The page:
Iran dominates first day of IAEA meeting
Half-a-century after the UN's nuclear watchdog was established, the body is facing some of its most difficult challenges yet.
At this year’s conference the body wants nations like India, Pakistan and Israel, not signed up to the Non-proliferation Treaty on limiting the spread of nuclear arms, to do so and then there's the ongoing debate over Iran's controversial nuclear ambition, something that's got one European politician talking of war.
The comments were made by French Foreign Minister Bernard Kouchner during an interview on national TV and Radio.
“We must prepare ourselves for the worst,” he noted.
The interviewer wondered: “What does it mean, prepare ourselves for the worst?”
“That is war, Sir,” Bernard Kouchner responded.
“We prepare ourselves first by trying to set up plans which are the responsibility of the general staff. And that is not for tomorrow. And we prepare by saying 'we will not accept that this bomb is built, suspend the enrichment of uranium and we'll show you that we are serious – and this is not done yet, we are only working on it, nothing is done yet, there has not been a (United Nations) resolution – but we are proposing that more efficient sanctions are eventually put in place,” Mr Kouchner also stated.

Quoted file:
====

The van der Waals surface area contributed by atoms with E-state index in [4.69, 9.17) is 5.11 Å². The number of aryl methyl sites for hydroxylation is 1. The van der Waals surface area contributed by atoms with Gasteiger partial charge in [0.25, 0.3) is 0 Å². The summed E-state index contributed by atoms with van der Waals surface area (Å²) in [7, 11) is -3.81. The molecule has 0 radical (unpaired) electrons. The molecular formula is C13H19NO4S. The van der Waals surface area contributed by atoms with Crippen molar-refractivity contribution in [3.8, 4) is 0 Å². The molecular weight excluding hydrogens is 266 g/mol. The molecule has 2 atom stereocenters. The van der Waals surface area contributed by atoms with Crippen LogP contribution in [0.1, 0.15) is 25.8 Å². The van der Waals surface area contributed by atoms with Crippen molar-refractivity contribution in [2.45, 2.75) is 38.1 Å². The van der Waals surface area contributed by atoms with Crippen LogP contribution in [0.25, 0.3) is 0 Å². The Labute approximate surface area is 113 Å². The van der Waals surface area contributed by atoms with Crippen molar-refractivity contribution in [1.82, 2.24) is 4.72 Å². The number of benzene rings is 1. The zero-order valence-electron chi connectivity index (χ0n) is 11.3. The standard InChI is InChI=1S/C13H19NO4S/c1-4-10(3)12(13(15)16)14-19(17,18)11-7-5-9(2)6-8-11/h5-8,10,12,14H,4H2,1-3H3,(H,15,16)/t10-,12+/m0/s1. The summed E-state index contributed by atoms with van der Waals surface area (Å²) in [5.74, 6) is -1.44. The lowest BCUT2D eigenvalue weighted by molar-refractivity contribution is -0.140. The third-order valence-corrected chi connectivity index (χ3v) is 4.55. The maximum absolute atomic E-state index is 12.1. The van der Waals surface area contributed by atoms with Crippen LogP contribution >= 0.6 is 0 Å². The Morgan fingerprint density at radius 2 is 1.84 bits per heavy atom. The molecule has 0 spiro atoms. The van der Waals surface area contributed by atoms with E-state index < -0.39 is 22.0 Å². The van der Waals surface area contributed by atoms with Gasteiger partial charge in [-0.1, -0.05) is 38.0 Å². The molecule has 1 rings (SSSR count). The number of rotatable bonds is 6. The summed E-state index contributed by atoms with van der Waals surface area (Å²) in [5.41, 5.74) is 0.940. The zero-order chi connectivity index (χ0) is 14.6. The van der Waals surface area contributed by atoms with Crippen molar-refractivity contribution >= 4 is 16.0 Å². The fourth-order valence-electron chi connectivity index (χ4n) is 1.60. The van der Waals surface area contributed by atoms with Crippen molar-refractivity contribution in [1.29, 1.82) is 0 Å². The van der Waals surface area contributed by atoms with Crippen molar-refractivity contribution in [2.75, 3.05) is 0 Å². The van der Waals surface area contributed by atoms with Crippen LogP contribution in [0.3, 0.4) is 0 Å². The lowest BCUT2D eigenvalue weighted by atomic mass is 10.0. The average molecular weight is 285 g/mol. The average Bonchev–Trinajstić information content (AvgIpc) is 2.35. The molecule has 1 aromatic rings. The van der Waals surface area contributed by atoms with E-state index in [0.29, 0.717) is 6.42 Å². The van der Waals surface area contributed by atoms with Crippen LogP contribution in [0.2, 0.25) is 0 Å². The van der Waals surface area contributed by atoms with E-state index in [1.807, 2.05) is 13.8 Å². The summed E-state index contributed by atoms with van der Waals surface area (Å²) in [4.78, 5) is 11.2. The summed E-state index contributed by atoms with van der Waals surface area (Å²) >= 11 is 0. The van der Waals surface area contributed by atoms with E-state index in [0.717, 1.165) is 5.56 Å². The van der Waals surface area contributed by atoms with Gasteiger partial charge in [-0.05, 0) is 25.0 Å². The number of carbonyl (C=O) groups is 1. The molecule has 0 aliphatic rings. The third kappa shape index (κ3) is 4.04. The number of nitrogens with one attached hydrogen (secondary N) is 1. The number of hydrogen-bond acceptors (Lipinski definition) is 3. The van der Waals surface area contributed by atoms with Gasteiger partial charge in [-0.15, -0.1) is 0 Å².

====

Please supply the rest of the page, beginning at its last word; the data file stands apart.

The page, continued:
Kouchner claims UN penalties on Iran have not been effective. He believes European leaders may consider their own form of economic sanctions. But with overtones of the pre-Iraq war period, the IAEA chief Mohamed ElBaradei was quick to dismiss such suggestions as “hype”.
“I do not believe at this stage that we are facing clear and present danger that requires that we go beyond diplomacy. I also would like to emphasise that when we need to talk about use of force, we need always to remember that use of force could only be resorted to when it is the only and last resort when every other option has been exhausted, and only be used within the framework of the Security Council,” he said.
Iran is currently under agreement to answer questions over its nuclear programme. A deal they say they're honouring in the face of “irrational attacks” by the West.
“Unfortunately, I have to say that some Western countries, in spite of our maximum trust and good will, deviated from the technical path of the Agency (IAEA) and picked an illegal, irrational and deceitful approach. They followed their policies by pressures and sanctions through frequent UN resolutions,” believes Gholam Reza Aghazadeh, Iranian Vice President and Head of Iran's Atomic Energy Organisation.
Next week the UN Security Council will meet again to talk about the possibility of broader penalties, a plan strongly opposed by permanent members Russia and China, who are likely to use their power of veto to stop further measures.
But Iran's nuclear path remains ambiguous, and new voices are joining the debate over what course of action to take.